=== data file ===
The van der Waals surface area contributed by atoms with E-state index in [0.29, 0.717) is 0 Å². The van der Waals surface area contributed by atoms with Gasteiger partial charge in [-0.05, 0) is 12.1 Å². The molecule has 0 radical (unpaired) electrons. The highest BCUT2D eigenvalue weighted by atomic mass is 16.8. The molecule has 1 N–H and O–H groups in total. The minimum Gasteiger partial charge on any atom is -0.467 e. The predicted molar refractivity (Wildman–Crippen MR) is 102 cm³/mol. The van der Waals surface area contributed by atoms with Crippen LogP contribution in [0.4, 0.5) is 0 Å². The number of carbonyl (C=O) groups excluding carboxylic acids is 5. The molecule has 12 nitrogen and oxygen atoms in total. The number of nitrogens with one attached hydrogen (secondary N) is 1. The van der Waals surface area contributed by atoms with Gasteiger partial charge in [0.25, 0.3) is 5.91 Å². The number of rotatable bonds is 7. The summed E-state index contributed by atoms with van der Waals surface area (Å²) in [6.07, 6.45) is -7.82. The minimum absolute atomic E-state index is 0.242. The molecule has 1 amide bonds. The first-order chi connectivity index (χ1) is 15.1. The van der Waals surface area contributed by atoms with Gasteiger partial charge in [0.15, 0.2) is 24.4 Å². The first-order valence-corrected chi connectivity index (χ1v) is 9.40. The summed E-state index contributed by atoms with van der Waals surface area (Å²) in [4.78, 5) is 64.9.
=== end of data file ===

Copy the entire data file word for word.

The van der Waals surface area contributed by atoms with E-state index in [0.29, 0.717) is 0 Å². The van der Waals surface area contributed by atoms with Gasteiger partial charge in [-0.05, 0) is 12.1 Å². The molecule has 0 radical (unpaired) electrons. The highest BCUT2D eigenvalue weighted by atomic mass is 16.8. The molecule has 1 N–H and O–H groups in total. The minimum Gasteiger partial charge on any atom is -0.467 e. The predicted molar refractivity (Wildman–Crippen MR) is 102 cm³/mol. The van der Waals surface area contributed by atoms with Crippen LogP contribution in [0.4, 0.5) is 0 Å². The number of carbonyl (C=O) groups excluding carboxylic acids is 5. The molecule has 12 nitrogen and oxygen atoms in total. The number of nitrogens with one attached hydrogen (secondary N) is 1. The van der Waals surface area contributed by atoms with Gasteiger partial charge in [0.25, 0.3) is 5.91 Å². The number of rotatable bonds is 7. The summed E-state index contributed by atoms with van der Waals surface area (Å²) in [6.07, 6.45) is -7.82. The minimum absolute atomic E-state index is 0.242. The molecule has 1 amide bonds. The first-order chi connectivity index (χ1) is 15.1. The van der Waals surface area contributed by atoms with Gasteiger partial charge in [0.15, 0.2) is 24.4 Å². The first-order valence-corrected chi connectivity index (χ1v) is 9.40. The summed E-state index contributed by atoms with van der Waals surface area (Å²) in [4.78, 5) is 64.9.